I heard that too, and when it comes down to it, and I am talking 20 years as an adult (not teenager) of fiddling experience as long as your TIMING yes your timing is in order and you have the proper water pump (not over drive not under drive pulley) and you have a proper radiator and of course no air bubbles, the fan shroud is moot, it is more there for safety and protection than cooling, so it's role is to prevent the metal fans of yesteryear from cutting your fingers off and not so much for routing the air, when you are cruising at 75 MPH on the freeway there is a wall of air heading towards the engine, just sayin'
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Old 06-13-2019, 09:11 AM   #6020
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Re: Restoring Rusty

Quote:
Originally Posted by kipps View Post
Agree. Mock up the radiator and shroud before fixing the engine location in stone.

Consider moving the engine forward enough to use your existing driveshaft. That will likely preclude using the mechanical fan, but electric fans may be cheaper than shortening the driveshaft.
thanks appreciate the feedback as I am learning and trying to figure this out, I mocked up the driveshaft and mine is over 3" too long so I doubt I can move the engine that much forward, also folks on the LS Swapped Square Body GM Trucks ('73-'86 C/K & '87-'91 R/V) Facebook page seem to think the stock drive shafts are no way strong enough for LS Swaps, and with mine being like a 3" tappered on each end to a 2.75 I tend to believe them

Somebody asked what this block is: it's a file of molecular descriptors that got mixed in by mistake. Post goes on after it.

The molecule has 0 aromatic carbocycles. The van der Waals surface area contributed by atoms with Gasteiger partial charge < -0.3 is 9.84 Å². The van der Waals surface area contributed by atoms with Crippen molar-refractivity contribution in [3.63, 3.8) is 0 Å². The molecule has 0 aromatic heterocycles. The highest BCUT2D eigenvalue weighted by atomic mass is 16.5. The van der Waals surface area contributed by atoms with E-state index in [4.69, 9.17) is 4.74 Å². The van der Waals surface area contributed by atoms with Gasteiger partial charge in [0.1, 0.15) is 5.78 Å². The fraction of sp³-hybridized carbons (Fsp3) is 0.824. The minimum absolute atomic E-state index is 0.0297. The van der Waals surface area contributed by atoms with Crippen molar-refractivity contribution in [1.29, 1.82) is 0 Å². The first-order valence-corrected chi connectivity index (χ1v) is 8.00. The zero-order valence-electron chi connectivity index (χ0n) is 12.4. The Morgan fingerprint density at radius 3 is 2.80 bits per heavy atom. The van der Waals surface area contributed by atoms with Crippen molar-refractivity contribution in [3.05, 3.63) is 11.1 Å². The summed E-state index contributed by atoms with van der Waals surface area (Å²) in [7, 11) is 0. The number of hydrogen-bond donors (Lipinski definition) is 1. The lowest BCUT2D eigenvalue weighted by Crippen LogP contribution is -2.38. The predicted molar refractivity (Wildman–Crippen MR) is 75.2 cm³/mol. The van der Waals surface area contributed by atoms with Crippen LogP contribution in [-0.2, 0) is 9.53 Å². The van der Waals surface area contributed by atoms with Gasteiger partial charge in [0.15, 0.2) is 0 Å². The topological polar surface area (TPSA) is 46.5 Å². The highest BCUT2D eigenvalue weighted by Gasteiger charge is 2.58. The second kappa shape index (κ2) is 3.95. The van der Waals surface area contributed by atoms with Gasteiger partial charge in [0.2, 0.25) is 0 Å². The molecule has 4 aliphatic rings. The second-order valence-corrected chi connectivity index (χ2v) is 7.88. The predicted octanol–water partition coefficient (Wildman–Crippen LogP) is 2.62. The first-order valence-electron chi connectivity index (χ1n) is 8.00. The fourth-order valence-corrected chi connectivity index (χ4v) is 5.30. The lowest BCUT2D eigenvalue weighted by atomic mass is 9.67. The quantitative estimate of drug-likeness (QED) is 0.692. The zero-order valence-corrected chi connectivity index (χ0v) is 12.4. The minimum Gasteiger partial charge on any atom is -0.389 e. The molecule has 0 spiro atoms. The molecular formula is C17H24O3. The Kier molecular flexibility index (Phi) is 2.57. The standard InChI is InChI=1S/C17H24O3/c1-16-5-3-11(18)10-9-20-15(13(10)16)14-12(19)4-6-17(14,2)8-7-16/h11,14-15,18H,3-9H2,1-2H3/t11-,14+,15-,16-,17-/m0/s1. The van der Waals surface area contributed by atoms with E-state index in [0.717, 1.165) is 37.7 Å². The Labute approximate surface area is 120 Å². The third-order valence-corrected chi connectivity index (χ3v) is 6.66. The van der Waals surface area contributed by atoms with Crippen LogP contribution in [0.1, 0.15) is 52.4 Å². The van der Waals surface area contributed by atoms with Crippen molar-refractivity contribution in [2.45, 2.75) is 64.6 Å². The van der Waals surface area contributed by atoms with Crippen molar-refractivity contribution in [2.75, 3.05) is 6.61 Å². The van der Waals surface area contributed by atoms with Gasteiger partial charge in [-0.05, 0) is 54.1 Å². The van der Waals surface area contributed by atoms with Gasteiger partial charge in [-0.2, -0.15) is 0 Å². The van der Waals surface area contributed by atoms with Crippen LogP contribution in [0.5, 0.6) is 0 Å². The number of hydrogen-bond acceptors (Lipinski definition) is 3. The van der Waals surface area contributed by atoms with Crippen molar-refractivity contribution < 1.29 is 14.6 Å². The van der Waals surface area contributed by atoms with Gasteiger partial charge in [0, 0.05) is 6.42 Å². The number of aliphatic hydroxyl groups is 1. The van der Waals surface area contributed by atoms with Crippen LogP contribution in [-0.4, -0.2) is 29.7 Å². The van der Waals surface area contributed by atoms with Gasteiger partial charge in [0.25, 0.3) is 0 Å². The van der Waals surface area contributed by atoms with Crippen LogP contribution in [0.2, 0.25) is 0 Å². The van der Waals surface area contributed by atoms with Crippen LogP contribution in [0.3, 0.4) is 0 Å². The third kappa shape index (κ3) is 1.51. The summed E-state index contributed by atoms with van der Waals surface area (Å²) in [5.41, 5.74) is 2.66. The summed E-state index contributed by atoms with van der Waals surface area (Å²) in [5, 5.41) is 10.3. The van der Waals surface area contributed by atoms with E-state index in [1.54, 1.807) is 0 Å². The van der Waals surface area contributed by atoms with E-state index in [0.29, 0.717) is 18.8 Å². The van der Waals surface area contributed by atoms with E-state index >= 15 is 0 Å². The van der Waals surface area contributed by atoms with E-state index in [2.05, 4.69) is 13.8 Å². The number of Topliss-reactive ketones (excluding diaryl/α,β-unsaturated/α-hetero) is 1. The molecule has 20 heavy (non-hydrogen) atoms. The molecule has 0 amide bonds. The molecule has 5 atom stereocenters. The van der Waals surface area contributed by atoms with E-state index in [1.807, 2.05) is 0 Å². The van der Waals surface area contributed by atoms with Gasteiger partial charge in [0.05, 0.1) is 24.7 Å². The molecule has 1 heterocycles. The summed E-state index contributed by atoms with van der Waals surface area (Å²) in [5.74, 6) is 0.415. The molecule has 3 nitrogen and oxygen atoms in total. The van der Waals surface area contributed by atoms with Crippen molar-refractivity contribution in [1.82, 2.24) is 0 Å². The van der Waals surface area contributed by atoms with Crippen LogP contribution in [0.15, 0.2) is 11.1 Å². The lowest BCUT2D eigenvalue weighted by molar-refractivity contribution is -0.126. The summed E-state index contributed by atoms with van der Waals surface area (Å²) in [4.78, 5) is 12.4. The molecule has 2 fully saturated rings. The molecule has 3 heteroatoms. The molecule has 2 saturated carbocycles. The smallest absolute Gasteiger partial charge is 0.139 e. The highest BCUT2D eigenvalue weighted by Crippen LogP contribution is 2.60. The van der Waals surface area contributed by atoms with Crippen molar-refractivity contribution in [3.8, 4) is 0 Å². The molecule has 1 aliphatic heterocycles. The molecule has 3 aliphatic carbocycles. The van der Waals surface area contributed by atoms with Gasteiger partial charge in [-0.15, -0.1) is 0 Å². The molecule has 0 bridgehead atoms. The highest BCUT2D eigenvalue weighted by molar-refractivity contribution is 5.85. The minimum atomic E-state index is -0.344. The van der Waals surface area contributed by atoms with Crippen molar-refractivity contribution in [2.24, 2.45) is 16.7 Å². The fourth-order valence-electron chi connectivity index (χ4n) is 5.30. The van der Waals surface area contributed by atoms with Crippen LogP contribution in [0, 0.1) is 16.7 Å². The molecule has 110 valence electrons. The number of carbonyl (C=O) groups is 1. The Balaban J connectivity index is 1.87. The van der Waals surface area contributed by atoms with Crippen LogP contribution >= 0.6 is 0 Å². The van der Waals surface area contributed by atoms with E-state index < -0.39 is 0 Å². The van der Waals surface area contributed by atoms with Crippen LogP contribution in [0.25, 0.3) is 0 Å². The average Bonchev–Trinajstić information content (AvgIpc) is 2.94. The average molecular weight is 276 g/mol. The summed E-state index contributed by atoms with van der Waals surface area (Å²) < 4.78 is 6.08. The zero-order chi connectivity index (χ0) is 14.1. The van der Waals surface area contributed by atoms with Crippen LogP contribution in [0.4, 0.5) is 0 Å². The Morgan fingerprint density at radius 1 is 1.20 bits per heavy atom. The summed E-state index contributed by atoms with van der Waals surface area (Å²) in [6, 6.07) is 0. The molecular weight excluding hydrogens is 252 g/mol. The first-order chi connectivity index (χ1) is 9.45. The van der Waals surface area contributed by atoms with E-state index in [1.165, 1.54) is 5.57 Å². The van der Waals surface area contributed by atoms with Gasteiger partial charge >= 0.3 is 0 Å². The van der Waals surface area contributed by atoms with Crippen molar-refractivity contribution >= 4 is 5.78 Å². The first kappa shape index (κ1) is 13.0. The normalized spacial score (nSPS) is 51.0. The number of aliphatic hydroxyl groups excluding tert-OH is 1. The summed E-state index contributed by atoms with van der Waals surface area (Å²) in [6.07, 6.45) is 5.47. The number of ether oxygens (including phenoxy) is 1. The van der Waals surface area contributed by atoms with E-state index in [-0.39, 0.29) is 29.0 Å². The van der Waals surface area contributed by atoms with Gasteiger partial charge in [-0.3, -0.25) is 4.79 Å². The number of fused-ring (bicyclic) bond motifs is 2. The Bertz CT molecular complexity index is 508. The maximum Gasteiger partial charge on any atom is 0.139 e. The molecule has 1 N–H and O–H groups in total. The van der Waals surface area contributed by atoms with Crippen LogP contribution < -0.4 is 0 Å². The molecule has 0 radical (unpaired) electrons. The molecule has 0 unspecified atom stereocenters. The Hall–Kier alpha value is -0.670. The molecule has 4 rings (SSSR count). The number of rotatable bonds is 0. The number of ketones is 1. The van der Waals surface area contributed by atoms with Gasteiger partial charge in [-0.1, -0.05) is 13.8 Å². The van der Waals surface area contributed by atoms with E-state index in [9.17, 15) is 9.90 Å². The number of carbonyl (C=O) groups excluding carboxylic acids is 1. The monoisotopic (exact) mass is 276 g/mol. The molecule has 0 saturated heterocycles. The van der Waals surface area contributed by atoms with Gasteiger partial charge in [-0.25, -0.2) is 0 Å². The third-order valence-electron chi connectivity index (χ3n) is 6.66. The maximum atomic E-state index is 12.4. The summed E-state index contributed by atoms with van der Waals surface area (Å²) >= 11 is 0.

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Old 06-13-2019, 09:15 AM   #6021
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Re: Restoring Rusty

alright we hit our first snag, the stock 2001 GMC Sierra truck exhaust manifold on the passenger side hits the frame rail, (and no we are not going to cut the structural integral component of this future land speed record holder)
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Old 06-13-2019, 09:22 AM   #6022
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Re: Restoring Rusty

Quote:
Originally Posted by Rich84 View Post
Using electric fans simplifies the air intake system as well. There is plenty of room to use a stock air intake with the engine slid forward. Also, it gives you the room to use the A/C compressor in the stock location should you change your mind in the future.